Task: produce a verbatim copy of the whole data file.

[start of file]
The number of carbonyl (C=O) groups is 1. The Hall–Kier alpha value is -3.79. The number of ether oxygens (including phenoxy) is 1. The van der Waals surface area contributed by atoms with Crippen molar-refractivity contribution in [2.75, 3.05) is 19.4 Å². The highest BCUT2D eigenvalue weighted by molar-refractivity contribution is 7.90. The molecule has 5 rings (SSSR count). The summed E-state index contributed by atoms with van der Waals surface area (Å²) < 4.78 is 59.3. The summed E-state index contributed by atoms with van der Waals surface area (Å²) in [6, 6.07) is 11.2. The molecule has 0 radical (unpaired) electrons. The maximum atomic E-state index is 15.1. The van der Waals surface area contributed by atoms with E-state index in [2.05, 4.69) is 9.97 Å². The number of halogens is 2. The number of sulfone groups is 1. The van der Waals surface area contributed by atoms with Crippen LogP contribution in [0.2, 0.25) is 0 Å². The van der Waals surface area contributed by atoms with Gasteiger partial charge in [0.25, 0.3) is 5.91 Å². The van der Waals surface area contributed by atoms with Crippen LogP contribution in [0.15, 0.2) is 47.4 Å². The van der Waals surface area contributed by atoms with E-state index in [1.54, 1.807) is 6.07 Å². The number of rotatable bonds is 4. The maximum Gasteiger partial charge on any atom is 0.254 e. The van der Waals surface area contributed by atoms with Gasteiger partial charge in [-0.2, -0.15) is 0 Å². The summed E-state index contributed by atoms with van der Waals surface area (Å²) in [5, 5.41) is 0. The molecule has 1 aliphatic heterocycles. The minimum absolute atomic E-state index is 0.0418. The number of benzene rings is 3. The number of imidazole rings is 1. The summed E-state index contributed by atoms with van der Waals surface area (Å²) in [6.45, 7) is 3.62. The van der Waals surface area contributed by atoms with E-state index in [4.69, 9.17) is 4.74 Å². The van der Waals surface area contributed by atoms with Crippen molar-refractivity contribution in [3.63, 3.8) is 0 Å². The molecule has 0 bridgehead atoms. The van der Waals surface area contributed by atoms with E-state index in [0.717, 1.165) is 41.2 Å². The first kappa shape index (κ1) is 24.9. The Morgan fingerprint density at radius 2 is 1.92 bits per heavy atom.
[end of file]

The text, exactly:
The number of carbonyl (C=O) groups is 1. The Hall–Kier alpha value is -3.79. The number of ether oxygens (including phenoxy) is 1. The van der Waals surface area contributed by atoms with Crippen molar-refractivity contribution in [2.75, 3.05) is 19.4 Å². The highest BCUT2D eigenvalue weighted by molar-refractivity contribution is 7.90. The molecule has 5 rings (SSSR count). The summed E-state index contributed by atoms with van der Waals surface area (Å²) < 4.78 is 59.3. The summed E-state index contributed by atoms with van der Waals surface area (Å²) in [6, 6.07) is 11.2. The molecule has 0 radical (unpaired) electrons. The maximum atomic E-state index is 15.1. The van der Waals surface area contributed by atoms with E-state index in [2.05, 4.69) is 9.97 Å². The number of halogens is 2. The number of sulfone groups is 1. The van der Waals surface area contributed by atoms with Crippen LogP contribution in [0.2, 0.25) is 0 Å². The van der Waals surface area contributed by atoms with Gasteiger partial charge in [0.25, 0.3) is 5.91 Å². The van der Waals surface area contributed by atoms with Crippen LogP contribution in [0.15, 0.2) is 47.4 Å². The van der Waals surface area contributed by atoms with E-state index in [1.54, 1.807) is 6.07 Å². The number of rotatable bonds is 4. The maximum Gasteiger partial charge on any atom is 0.254 e. The van der Waals surface area contributed by atoms with Gasteiger partial charge in [-0.2, -0.15) is 0 Å². The summed E-state index contributed by atoms with van der Waals surface area (Å²) in [5, 5.41) is 0. The molecule has 1 aliphatic heterocycles. The minimum absolute atomic E-state index is 0.0418. The number of benzene rings is 3. The number of imidazole rings is 1. The summed E-state index contributed by atoms with van der Waals surface area (Å²) in [6.45, 7) is 3.62. The van der Waals surface area contributed by atoms with E-state index in [4.69, 9.17) is 4.74 Å². The van der Waals surface area contributed by atoms with Crippen molar-refractivity contribution in [3.63, 3.8) is 0 Å². The molecule has 0 bridgehead atoms. The van der Waals surface area contributed by atoms with E-state index in [0.717, 1.165) is 41.2 Å². The first kappa shape index (κ1) is 24.9. The Morgan fingerprint density at radius 2 is 1.92 bits per heavy atom.